Sceptics — specifically sceptical investors — have been late to heaps of parties over the years…and have missed out on incredible returns…simply because they were pessimistic or doubtful of innovative change. [openx slug=inpost]
Blockchain’s latest sceptic: Nouriel Roubini
If there’s anything I’m immediately sceptical of, it’s academics, economists and psychics.
And blockchain’s latest doubting Thomas claims to be all three.
Nouriel Roubini is a professor at New York University teaching international economics. He’s got quite the CV:
- Doctorate from Harvard
- Academic at Yale
- Adviser at the IMF
- Adviser at the Federal Reserve
- Adviser for the World Bank
- Senior Economist for Clinton’s Council of Economic Advisers
- Senior Adviser to former Treasury Secretary, Timothy Geithner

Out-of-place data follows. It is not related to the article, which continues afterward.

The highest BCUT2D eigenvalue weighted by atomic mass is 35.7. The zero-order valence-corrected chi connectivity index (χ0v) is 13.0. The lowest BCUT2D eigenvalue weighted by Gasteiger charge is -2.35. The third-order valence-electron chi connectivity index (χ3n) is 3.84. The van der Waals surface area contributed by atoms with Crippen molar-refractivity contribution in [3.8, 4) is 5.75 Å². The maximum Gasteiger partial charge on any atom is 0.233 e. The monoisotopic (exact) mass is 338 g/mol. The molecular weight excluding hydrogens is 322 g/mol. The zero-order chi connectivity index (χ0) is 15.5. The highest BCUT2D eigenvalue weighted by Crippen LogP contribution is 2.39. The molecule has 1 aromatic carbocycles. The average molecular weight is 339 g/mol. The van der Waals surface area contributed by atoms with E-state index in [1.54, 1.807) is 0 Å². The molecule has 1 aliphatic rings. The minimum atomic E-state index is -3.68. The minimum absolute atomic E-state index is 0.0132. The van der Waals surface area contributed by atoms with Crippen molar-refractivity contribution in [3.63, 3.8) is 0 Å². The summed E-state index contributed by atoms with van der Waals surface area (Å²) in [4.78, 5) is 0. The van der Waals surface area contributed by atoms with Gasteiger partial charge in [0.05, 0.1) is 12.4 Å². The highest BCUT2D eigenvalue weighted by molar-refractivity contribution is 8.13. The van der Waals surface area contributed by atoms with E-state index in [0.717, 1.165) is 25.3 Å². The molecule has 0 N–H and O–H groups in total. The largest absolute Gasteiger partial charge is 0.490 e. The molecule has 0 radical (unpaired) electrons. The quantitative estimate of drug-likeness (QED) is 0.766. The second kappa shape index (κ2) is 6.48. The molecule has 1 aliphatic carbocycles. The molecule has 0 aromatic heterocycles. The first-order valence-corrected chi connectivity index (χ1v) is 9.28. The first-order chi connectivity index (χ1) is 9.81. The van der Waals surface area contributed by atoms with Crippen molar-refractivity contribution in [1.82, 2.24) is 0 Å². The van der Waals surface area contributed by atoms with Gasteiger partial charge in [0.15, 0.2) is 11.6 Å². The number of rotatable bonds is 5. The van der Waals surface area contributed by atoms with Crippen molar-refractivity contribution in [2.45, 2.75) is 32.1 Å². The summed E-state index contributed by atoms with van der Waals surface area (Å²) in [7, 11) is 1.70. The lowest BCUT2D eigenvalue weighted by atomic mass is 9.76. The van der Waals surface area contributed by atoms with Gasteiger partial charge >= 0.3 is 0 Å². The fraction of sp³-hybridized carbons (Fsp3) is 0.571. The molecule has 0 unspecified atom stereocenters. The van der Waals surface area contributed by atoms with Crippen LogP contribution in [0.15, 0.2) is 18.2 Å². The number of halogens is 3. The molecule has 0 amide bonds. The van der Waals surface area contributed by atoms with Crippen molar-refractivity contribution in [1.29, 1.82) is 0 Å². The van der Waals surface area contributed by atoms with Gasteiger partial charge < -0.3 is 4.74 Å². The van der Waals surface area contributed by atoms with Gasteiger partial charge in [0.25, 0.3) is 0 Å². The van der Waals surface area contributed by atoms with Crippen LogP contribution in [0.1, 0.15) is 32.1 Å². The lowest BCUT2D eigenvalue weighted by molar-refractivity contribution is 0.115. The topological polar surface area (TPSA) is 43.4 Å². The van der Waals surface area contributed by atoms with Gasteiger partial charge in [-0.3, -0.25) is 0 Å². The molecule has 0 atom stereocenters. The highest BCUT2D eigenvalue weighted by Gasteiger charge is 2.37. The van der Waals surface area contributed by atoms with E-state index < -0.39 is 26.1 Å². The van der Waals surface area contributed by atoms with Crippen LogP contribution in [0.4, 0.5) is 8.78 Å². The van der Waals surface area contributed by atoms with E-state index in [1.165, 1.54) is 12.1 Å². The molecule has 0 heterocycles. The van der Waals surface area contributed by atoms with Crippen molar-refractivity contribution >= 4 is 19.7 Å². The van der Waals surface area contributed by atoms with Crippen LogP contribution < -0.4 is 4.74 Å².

Seems like he’s well-qualified to give advice.
However, he’s focused his efforts in 2018 to scorning blockchain.
Interest.co.nz recently republished one of his articles. Here’s what he said:
‘As should be clear, the claim of “decentralisation” is a myth propagated by the pseudo-billionaires who control this pseudo-industry. Now that the retail investors who were suckered into the crypto market have all lost their shirts, the snake-oil salesmen who remain are sitting on piles of fake wealth that will immediately disappear if they try to liquidate their “assets.”’
Punchy. I admire his zeal.
However, I’m not exactly sure his tirade has much behind it.
‘Now that the retail investors who were suckered into the crypto market have all lost their shirts…’